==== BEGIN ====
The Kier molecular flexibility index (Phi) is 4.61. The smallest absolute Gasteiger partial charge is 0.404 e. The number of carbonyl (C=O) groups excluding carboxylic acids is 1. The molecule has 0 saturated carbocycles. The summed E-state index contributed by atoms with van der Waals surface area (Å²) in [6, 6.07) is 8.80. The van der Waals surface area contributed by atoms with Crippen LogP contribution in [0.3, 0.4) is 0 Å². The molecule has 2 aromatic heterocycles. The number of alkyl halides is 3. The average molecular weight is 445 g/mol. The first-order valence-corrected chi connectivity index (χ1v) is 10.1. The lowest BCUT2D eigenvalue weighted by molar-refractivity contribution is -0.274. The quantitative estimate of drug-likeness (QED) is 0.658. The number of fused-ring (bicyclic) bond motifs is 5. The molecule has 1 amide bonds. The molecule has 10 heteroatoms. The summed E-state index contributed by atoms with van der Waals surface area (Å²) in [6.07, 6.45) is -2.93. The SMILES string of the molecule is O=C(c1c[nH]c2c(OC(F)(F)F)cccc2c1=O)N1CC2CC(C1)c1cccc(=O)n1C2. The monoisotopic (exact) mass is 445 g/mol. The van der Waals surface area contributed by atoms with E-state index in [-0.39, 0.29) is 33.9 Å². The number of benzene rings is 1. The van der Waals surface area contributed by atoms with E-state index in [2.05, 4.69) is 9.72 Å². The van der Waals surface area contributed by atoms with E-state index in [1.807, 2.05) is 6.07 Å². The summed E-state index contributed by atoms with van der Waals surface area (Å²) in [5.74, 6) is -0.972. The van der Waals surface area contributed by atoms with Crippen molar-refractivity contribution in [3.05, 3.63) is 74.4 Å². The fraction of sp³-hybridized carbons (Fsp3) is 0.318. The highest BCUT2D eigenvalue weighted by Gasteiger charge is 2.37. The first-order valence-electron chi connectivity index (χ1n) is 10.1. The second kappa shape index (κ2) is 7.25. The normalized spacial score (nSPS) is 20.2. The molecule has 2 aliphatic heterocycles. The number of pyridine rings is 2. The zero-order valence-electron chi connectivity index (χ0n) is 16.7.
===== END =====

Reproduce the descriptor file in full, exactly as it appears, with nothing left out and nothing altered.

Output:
The Kier molecular flexibility index (Phi) is 4.61. The smallest absolute Gasteiger partial charge is 0.404 e. The number of carbonyl (C=O) groups excluding carboxylic acids is 1. The molecule has 0 saturated carbocycles. The summed E-state index contributed by atoms with van der Waals surface area (Å²) in [6, 6.07) is 8.80. The van der Waals surface area contributed by atoms with Crippen LogP contribution in [0.3, 0.4) is 0 Å². The molecule has 2 aromatic heterocycles. The number of alkyl halides is 3. The average molecular weight is 445 g/mol. The first-order valence-corrected chi connectivity index (χ1v) is 10.1. The lowest BCUT2D eigenvalue weighted by molar-refractivity contribution is -0.274. The quantitative estimate of drug-likeness (QED) is 0.658. The number of fused-ring (bicyclic) bond motifs is 5. The molecule has 1 amide bonds. The molecule has 10 heteroatoms. The summed E-state index contributed by atoms with van der Waals surface area (Å²) in [6.07, 6.45) is -2.93. The SMILES string of the molecule is O=C(c1c[nH]c2c(OC(F)(F)F)cccc2c1=O)N1CC2CC(C1)c1cccc(=O)n1C2. The monoisotopic (exact) mass is 445 g/mol. The van der Waals surface area contributed by atoms with E-state index in [-0.39, 0.29) is 33.9 Å². The number of benzene rings is 1. The van der Waals surface area contributed by atoms with E-state index in [2.05, 4.69) is 9.72 Å². The van der Waals surface area contributed by atoms with E-state index in [1.807, 2.05) is 6.07 Å². The summed E-state index contributed by atoms with van der Waals surface area (Å²) in [5.74, 6) is -0.972. The van der Waals surface area contributed by atoms with Crippen molar-refractivity contribution in [3.05, 3.63) is 74.4 Å². The fraction of sp³-hybridized carbons (Fsp3) is 0.318. The highest BCUT2D eigenvalue weighted by Gasteiger charge is 2.37. The first-order valence-electron chi connectivity index (χ1n) is 10.1. The second kappa shape index (κ2) is 7.25. The normalized spacial score (nSPS) is 20.2. The molecule has 2 aliphatic heterocycles. The number of pyridine rings is 2. The zero-order valence-electron chi connectivity index (χ0n) is 16.7.